Ignoring the Urge for Change

A while ago, I made a bad decision. When I say a while ago, I mean in 1980. OK, it was a long, long while ago. It was my the start of my second year of university after finishing high school. I had chosen a four year social work degree because I wanted to learn about how to help people. After the first year I had learned two things, I was great at psychology, and I hated social work.

Social work is a good first degree in many ways, because it draws an a wide range of disciplines such as psychology, sociology, and philosophy in addition to social work specific theory and practice. Its general education that takes a little bit from here and there. Psychology 1 was a compulsory first year subject taught by the Psychology Dept to a wide range of incoming students from a variety of streams. I liked humanist psychology, and I could do the “rats and stat” although I wasn’t convinced that scientific research on animals was a good way to understand the human heart and mind. Even so, I excelled at this subject, and that feedback was difficult to overlook.

The first year social work subject Australian Social Organisation, on the other hand, had me bored out of my mind. It was the first sign that an in depth study of the welfare system wasn’t going to be my thing. I was interested in how peoples minds worked, rather than in social and organisational support systems. Looking ahead at the course structure I could see that the psychology strand was going to dry up and be replaced by more welfare subjects. What to do?

OK. Its obvious what to do. Switch to psychology. Get myself out of there and try something else. I could have switched to Arts and done Psychology and English. I could have switched a Bachelor of Science in Psychology and become a Clinical Psychologist. This possibility was so obvious that it did occur to me to find out the last day to change courses and research options for continuing psychology.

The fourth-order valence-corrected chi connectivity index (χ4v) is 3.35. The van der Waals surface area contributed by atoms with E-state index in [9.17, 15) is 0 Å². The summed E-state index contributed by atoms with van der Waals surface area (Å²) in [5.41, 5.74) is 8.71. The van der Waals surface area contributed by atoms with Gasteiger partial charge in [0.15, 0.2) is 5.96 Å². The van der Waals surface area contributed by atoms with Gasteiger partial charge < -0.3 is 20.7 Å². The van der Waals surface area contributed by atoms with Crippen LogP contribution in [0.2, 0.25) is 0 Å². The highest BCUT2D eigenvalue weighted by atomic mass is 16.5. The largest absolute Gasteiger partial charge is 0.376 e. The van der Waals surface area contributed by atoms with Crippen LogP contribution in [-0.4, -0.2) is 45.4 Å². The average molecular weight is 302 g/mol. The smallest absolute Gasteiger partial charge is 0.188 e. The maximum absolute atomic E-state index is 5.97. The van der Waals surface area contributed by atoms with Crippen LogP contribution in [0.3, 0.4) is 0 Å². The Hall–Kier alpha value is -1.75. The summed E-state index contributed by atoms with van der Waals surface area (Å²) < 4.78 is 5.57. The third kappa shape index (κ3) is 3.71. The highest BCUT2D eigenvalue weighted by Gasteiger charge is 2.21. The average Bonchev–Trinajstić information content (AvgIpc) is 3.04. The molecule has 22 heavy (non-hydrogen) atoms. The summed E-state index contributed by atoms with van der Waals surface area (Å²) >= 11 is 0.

So here’s what happened. Nothing. I watched “last day to change” move closer and closer. I racked my brains about whether I should change or not. On the  night before the last day to change I agonised intensely about whether to change. But I didn’t change.

I don’t  regret any courses or jobs that I started, but I do regret finishing a few things. I regret staying in courses that I wasn’t enjoying. I regret staying too long in jobs that were no longer challenging. I regret completing four years of a social work degree which I was not enjoying, and spending the rest of my life feeling like a “failed social worker” because I never went ahead and got a job in that field, even though I didn’t enjoy it.

Looking back to that agonising non-decision so many years ago, I wish I knew that it was OK to try something then change your mind if it didn’t fit. It’s OK to do a course for a little while, learn what you need to know, and move on. Its OK to try different jobs to see what you enjoy, learn new skills and experience variety. I wish could have cut myself some slack at 20 years of age, and tried a few different options.

Knowing when to move is still something I struggle with, because although I am someone who craves variety, I don’t love the process of change. I don’t enjoy applying for jobs, and I am not a big fan of applying for courses that take months to commence and years to complete. Having said that, its  uncomfortable to stay with something when the excitement has left the building.

I am still working on this question of how to decide what to do and when to move on. Right now I feel the need for a change, but I’m not sure how to quit “doing nothing” other than by “doing something.” Of course I am not doing nothing; I am writing and exploring options for having a small business. I have been loving the freedom to decide what to do with my days and I want to continue to have time to explore my own interests and try out new things. Having said that I am starting to get a tiny bit bored, and I am not enjoying seeing my finances dwindle. I am thinking it could be good to get back out into the world of structured work on a small scale to connect with people and make some money. I don’t want to make the mistake of ignoring the urge for change for too long.